NEWYou can now listen to Fox News articles!
Several Republican lawmakers and conservative pundits took to social media Tuesday night to share their thoughts after Rep. Liz Cheney — one of 10 House Republicans who voted to impeach former President Donald Trump — lost her primary election in Wyoming.
Cheney, who currently serves as vice-chair of the House’s Jan. 6 committee investigating the Capitol protests, lost the Wyoming primary election to Republican Harriet Hageman, a Trump-backed primary challenger.
The conservative lawmaker and defense hawk immediately came under verbal attack from Trump and his allies, and in May of last year, she was ousted from her number-three House GOP leadership position.
Shortly after it became apparent that Cheney would suffer defeat — she was losing by more than 30 percentage points when she delivered a concession speech — several pundits and Congressional Republicans took to Twitter to celebrate the news and congratulate Hageman.
“Few people in Washington have been as wrong and damaging on foreign policy as Liz Cheney,” Sen. Rand Paul, R-Ky., wrote in a tweet. “Congratulations to @HagemanforWY on her victory tonight. I look forward to working with an advocate for liberty as the next Congresswoman from Wyoming. Bye Liz.”
New York GOP Rep. Elise Stefanik, who was selected as chair of the House Republican Conference after Cheney was removed from the position, celebrated the “massive victory” in a statement shared on social media.
“Congratulations to @HagemanforWY on her MASSIVE primary victory to restore the PEOPLE of Wyoming’s voice,” Stefanik wrote in a tweet. “I was proud to join President Trump and Leader Kevin McCarthy in endorsing Harriet!”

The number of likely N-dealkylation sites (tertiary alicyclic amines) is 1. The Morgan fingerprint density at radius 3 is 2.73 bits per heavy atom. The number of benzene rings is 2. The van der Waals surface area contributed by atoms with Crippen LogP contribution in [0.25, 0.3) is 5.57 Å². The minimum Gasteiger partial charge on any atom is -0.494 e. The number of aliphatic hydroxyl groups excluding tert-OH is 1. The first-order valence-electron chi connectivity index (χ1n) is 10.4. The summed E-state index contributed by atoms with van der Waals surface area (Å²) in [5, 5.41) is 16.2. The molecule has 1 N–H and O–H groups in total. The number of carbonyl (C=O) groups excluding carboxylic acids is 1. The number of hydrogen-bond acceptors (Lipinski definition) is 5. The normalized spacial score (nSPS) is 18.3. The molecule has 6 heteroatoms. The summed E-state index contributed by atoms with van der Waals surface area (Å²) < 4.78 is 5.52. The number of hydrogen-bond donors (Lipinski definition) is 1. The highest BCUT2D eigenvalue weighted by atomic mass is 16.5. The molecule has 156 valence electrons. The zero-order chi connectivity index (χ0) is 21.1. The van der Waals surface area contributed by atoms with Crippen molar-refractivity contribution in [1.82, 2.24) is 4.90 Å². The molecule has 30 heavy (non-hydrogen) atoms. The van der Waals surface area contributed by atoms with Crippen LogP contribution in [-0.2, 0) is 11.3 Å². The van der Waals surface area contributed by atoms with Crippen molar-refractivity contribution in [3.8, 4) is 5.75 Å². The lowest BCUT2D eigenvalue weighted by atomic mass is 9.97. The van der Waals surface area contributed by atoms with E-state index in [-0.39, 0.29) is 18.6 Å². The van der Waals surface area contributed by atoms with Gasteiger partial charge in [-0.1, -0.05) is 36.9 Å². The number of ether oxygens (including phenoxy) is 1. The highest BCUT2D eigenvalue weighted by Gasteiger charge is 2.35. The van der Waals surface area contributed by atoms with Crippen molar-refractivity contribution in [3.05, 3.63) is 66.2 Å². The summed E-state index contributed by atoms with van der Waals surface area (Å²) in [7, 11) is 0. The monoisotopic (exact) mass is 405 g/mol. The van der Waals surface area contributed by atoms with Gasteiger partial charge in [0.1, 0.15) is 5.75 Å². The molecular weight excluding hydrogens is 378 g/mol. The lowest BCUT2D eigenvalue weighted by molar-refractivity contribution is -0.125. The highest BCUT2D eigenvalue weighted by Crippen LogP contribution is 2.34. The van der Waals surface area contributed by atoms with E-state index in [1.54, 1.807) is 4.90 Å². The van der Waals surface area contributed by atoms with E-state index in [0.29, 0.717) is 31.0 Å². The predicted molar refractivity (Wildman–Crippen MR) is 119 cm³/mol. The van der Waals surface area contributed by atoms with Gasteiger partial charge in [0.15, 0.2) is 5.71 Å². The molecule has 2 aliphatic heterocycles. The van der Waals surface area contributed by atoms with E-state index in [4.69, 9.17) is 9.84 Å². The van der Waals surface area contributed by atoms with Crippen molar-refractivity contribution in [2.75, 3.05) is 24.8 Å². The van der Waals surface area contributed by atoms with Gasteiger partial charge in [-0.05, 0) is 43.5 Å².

“Breathtakingly arrogant speech by loser Liz Cheney,” Rep. Claudia Tenney, R-N.Y., wrote in a tweet. “Orchestrating show trials contrary to safeguards guaranteed by the Bill of Rights is not Lincolnesque. On the contrary, Cheney’s actions mirror precisely the authoritarianism our founders fought valiantly against.”
“Girl, BYE,” Rep. Lauren Boebert, R-Colo., exclaimed in a simple tweet, tagging Cheney.
“A clear message is being sent about what the Republican Party needs to be,” Rep. Marjorie Taylor Greene wrote in a tweet, alluding to comments made by Cheney in her concession speech about former President Abraham Lincoln. “It’s not anything like liar Liz Cheney, who is nothing like Abraham Lincoln.”
“It appears that Liz Cheney, one of the GOP’s chief warmongers, is about to lose,” wrote former Democratic congresswoman Tulsi Gabbard. “This is good news for every American regardless of party.”
Trump’s eldest son, Donald Trump Jr., also chimed in on social media to celebrate the news of Cheney’s loss, writing, “Bye bye @Liz_Cheney. On the bright side at least you won’t have to pretend to be from Wyoming anymore.”
“Trump has now defeated the Clinton, McCain, Bush, AND Cheney dynasties,” Turning Point USA founder Charlie Kirk wrote on Twitter.
Trump, stepping up his efforts to oust Cheney from Congress, endorsed Hageman as she entered the Wyoming race last summer. The former president and his allies successfully urged some, but not all, of the other anti-Cheney candidates to drop out of the primary and coalesce around Hageman.
The former president traveled to Wyoming in late May to hold a large rally to boost Hageman. Trump, who remains the most popular and powerful politician in the GOP, captured nearly 70% of the vote in Wyoming in the 2020 presidential election.
Hageman, a Wyoming native and a 2018 gubernatorial candidate, was a former Cheney supporter and adviser who donated to the three-term congresswoman’s past campaigns. She’s also a conservative lawyer who’s fought for water, land and property rights.
Of the 10 House Republicans who voted to impeach Trump, four decided against seeking another term in Congress. Of the six who ran for re-election, four were defeated in GOP primaries, with two others advancing to November thanks in part to running in non-partisan primaries where the top two finishers advanced regardless of party affiliation.
Fox News’ Paul Steinhauser contributed to this article.